“That way.” The dust rider pointed at people clustered around the bonfire. “Go.”

She hoisted her bag over one shoulder and walked. She was stiff, achy and cold from the long ride. She hoped she could sleep soon.

She pushed as close to the fire as she dared; it felt good on her chilled skin.

“Careful!” A boy about her own age grabbed her elbow and yanked her back.

“What -”

“You almost stepped on them.” He pointed at the ground.

Gazelle looked down. Eggs. Large, sand-colored, vibrating eggs lay in a heap. They were so close to the fire it was a wonder they didn’t burn. Or cook. Maybe this was an odd dust rider cooking method. She thought longingly of scrambled eggs.

She didn’t know how she’d missed them before.

Even as she watched, a tiny crack appeared in the egg in front of her. A small bit of shell fell away and a slender brown tail slipped through. It waved wildly, banging itself against the shell, and the shell broke apart. A small, glistening wet dust devil cried into the night air.

Gazelle gaped. A dust devil hatching. Who would have guessed?

All around her, the other eggs hatched. Soon the air was filled with the shrill screeching of the new-born dust devils.

The one she was watching suddenly quieted, studied her with one blue eye and then leaped at her. She stumbled back and threw up an arm over her face.

Claws tore into her scalp and sharp teeth tore into her shoulder. Gazelle screamed. It thrust its strong, slender tail into her mouth.

Gazelle scrabbled at the creature. But her fingers slipped on the wet scales and she could not pull free.

She bit the creature’s tail and sharp pain bloomed on her shoulder. Her sight went dark and she knew she was dying.

They’ll tell Papa I died during training.  

The baby devil spit saliva on her shoulder. It rolled down her back, leaving only cool numbness behind.

Treacherous Rider.

General · reading · Teaser Tuesdays

Teaser Tuesday: Armed & Dangerous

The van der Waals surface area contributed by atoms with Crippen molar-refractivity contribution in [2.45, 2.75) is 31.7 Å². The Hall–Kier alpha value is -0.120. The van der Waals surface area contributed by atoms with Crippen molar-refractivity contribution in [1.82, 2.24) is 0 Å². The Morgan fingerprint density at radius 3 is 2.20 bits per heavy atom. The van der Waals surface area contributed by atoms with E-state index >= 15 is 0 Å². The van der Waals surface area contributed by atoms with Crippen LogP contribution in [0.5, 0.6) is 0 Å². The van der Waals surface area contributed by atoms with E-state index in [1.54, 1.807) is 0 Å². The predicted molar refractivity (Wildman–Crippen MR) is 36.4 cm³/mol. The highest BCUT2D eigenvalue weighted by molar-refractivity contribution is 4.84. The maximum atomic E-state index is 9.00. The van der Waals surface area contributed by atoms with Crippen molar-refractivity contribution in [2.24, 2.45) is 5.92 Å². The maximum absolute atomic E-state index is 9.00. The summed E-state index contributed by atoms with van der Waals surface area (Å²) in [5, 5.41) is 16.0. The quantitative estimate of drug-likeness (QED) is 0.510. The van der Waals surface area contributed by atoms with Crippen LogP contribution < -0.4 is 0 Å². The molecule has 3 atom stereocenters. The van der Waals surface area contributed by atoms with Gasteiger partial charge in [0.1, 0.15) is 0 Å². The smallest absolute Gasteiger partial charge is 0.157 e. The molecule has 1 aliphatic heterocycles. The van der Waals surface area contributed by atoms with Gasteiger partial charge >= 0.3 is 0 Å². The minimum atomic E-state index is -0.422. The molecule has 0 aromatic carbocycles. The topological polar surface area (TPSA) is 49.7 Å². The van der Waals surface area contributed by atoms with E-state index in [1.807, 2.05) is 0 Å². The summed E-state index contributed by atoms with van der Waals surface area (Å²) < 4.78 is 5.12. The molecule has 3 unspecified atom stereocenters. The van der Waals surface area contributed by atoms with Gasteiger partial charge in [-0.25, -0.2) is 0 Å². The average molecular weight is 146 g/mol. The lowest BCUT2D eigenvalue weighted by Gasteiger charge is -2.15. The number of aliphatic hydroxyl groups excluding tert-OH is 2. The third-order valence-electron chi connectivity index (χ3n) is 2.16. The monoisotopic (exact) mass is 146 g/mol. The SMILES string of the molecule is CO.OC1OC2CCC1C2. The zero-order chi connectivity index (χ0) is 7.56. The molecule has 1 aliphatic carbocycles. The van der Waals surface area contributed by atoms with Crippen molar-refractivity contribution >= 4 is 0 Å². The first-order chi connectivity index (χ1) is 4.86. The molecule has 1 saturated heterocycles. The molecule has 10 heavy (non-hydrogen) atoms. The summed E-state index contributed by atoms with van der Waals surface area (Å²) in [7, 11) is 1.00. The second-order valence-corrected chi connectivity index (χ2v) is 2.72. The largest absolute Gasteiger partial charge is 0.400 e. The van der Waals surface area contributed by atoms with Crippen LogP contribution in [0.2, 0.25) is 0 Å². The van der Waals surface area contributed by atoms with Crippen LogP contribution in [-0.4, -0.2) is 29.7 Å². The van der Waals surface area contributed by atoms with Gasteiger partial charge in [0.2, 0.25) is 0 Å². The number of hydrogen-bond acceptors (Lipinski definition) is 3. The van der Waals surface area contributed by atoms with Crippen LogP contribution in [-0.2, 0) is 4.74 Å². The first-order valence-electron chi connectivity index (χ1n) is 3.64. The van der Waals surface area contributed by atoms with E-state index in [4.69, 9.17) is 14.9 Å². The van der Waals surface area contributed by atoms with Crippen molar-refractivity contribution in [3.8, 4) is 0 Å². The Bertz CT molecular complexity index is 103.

Teaser Tuesdays is a weekly bookish meme, hosted by MizB of Should Be Reading.Anyone can play along! Just do the following:

  • Grab your current read
  • Open to a random page
  • Share two (2) “teaser” sentences from somewhere on that page
  • BE CAREFUL NOT TO INCLUDE SPOILERS! (make sure that what you share doesn’t give too much away! You don’t want to ruin the book for others!)
  • Share the title & author, too, so that other TT participants can add the book to their TBR Lists if they like your teasers!

Zane had to fight back a jangle of nerves. He had to believe that the CIA agents after them wouldn’t hurt anyone unless they were in the path of Julian Cross. Deuce would be fine. He hoped.

– Armed & Dangerous by Abigail Roux

fantasy · flash friday · Writing

Friday Flash: Dust Devils’ Lawn

the devil’s lawn

Part four in my Friday flash series experiment! Parts one and two and three here.

Gazelle handed the dust rider her single knapsack and watched him strap into the dust devil’s harness. She wore her heaviest canvas jacket and wondered how a dust rider could be so daft as to insist on something so heavy in summer. She was going to melt like a pat of butter.

The dust devil flicked long, curling ears at his rider. He smiled, patted its head and spoke to her. “Climb on up. I will strap you in first.”

Mud-colored spines ran along the sides of the devil. She put one foot on it and clambered up to the saddle. The dust rider showed her where to put her legs, then looped a harness over her shoulders and leashed her to the saddle. Like she was a cow or something, too stupid to know when to stay still.

She scowled at it. The leather trapped her as surely the gold paid for her.